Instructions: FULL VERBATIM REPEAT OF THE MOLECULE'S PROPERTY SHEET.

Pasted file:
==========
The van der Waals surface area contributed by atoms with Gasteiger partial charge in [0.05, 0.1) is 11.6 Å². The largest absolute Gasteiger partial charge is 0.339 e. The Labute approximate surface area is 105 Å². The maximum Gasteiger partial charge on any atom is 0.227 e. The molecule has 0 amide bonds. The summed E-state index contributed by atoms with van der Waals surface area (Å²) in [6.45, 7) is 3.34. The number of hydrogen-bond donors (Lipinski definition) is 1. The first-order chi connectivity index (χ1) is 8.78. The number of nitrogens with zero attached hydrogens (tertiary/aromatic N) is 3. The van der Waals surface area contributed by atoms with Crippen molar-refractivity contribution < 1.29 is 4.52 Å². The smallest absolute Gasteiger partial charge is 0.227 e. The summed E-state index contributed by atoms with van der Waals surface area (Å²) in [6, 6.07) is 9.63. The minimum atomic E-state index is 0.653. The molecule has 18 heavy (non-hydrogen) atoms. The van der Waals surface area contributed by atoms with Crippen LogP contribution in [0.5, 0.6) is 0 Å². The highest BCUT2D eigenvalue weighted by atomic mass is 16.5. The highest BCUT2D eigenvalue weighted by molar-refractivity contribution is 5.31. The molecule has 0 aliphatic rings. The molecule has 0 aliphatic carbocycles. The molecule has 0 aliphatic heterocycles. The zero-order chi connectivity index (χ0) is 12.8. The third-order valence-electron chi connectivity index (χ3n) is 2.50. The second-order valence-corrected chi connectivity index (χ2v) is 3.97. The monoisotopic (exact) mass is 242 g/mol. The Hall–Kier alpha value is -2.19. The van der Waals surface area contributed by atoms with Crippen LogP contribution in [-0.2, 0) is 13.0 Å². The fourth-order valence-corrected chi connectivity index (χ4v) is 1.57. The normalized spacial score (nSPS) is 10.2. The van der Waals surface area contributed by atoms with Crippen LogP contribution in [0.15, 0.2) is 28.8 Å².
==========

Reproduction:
The van der Waals surface area contributed by atoms with Gasteiger partial charge in [0.05, 0.1) is 11.6 Å². The largest absolute Gasteiger partial charge is 0.339 e. The Labute approximate surface area is 105 Å². The maximum Gasteiger partial charge on any atom is 0.227 e. The molecule has 0 amide bonds. The summed E-state index contributed by atoms with van der Waals surface area (Å²) in [6.45, 7) is 3.34. The number of hydrogen-bond donors (Lipinski definition) is 1. The first-order chi connectivity index (χ1) is 8.78. The number of nitrogens with zero attached hydrogens (tertiary/aromatic N) is 3. The van der Waals surface area contributed by atoms with Crippen molar-refractivity contribution < 1.29 is 4.52 Å². The smallest absolute Gasteiger partial charge is 0.227 e. The summed E-state index contributed by atoms with van der Waals surface area (Å²) in [6, 6.07) is 9.63. The minimum atomic E-state index is 0.653. The molecule has 18 heavy (non-hydrogen) atoms. The van der Waals surface area contributed by atoms with Crippen LogP contribution in [0.5, 0.6) is 0 Å². The highest BCUT2D eigenvalue weighted by atomic mass is 16.5. The highest BCUT2D eigenvalue weighted by molar-refractivity contribution is 5.31. The molecule has 0 aliphatic rings. The molecule has 0 aliphatic carbocycles. The molecule has 0 aliphatic heterocycles. The zero-order chi connectivity index (χ0) is 12.8. The third-order valence-electron chi connectivity index (χ3n) is 2.50. The second-order valence-corrected chi connectivity index (χ2v) is 3.97. The monoisotopic (exact) mass is 242 g/mol. The Hall–Kier alpha value is -2.19. The van der Waals surface area contributed by atoms with Crippen LogP contribution in [-0.2, 0) is 13.0 Å². The fourth-order valence-corrected chi connectivity index (χ4v) is 1.57. The normalized spacial score (nSPS) is 10.2. The van der Waals surface area contributed by atoms with Crippen LogP contribution in [0.15, 0.2) is 28.8 Å².